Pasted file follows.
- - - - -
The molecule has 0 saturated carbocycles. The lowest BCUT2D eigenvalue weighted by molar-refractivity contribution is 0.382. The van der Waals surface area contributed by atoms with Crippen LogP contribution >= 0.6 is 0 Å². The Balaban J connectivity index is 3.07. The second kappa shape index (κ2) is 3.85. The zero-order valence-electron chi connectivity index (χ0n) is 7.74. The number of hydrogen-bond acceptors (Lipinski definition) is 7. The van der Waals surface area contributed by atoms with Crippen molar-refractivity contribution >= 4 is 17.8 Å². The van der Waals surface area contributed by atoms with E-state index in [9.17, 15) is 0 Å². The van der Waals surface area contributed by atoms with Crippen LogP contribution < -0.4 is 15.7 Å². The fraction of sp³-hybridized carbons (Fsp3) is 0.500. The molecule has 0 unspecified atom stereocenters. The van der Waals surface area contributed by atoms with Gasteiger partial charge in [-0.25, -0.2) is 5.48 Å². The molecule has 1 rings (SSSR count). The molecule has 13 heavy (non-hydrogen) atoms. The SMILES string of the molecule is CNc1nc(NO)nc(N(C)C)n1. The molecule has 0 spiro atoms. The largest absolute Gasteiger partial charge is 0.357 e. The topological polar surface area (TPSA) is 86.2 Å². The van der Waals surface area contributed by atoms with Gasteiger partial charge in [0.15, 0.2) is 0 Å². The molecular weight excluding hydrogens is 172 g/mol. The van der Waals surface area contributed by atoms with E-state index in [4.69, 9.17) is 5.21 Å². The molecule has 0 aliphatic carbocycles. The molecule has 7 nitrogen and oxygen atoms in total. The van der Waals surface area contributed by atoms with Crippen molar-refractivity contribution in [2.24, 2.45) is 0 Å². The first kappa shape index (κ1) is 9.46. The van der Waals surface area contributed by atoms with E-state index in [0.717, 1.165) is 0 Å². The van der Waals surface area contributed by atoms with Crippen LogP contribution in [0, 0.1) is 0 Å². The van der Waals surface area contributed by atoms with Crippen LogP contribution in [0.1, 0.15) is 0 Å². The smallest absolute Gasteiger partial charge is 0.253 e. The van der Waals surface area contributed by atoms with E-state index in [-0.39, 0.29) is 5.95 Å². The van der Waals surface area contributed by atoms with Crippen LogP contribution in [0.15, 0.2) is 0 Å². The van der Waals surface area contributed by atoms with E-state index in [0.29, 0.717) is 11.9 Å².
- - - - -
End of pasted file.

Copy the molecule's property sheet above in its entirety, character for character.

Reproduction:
The molecule has 0 saturated carbocycles. The lowest BCUT2D eigenvalue weighted by molar-refractivity contribution is 0.382. The van der Waals surface area contributed by atoms with Crippen LogP contribution >= 0.6 is 0 Å². The Balaban J connectivity index is 3.07. The second kappa shape index (κ2) is 3.85. The zero-order valence-electron chi connectivity index (χ0n) is 7.74. The number of hydrogen-bond acceptors (Lipinski definition) is 7. The van der Waals surface area contributed by atoms with Crippen molar-refractivity contribution >= 4 is 17.8 Å². The van der Waals surface area contributed by atoms with E-state index in [9.17, 15) is 0 Å². The van der Waals surface area contributed by atoms with Crippen LogP contribution < -0.4 is 15.7 Å². The fraction of sp³-hybridized carbons (Fsp3) is 0.500. The molecule has 0 unspecified atom stereocenters. The van der Waals surface area contributed by atoms with Gasteiger partial charge in [-0.25, -0.2) is 5.48 Å². The molecule has 1 rings (SSSR count). The molecule has 13 heavy (non-hydrogen) atoms. The SMILES string of the molecule is CNc1nc(NO)nc(N(C)C)n1. The molecule has 0 spiro atoms. The largest absolute Gasteiger partial charge is 0.357 e. The topological polar surface area (TPSA) is 86.2 Å². The van der Waals surface area contributed by atoms with Gasteiger partial charge in [0.15, 0.2) is 0 Å². The molecular weight excluding hydrogens is 172 g/mol. The van der Waals surface area contributed by atoms with E-state index in [4.69, 9.17) is 5.21 Å². The molecule has 0 aliphatic carbocycles. The molecule has 7 nitrogen and oxygen atoms in total. The van der Waals surface area contributed by atoms with Crippen molar-refractivity contribution in [2.24, 2.45) is 0 Å². The first kappa shape index (κ1) is 9.46. The van der Waals surface area contributed by atoms with E-state index in [0.717, 1.165) is 0 Å². The van der Waals surface area contributed by atoms with Crippen LogP contribution in [0, 0.1) is 0 Å². The van der Waals surface area contributed by atoms with Crippen LogP contribution in [0.1, 0.15) is 0 Å². The smallest absolute Gasteiger partial charge is 0.253 e. The van der Waals surface area contributed by atoms with E-state index in [-0.39, 0.29) is 5.95 Å². The van der Waals surface area contributed by atoms with Crippen LogP contribution in [0.15, 0.2) is 0 Å². The van der Waals surface area contributed by atoms with E-state index in [0.29, 0.717) is 11.9 Å².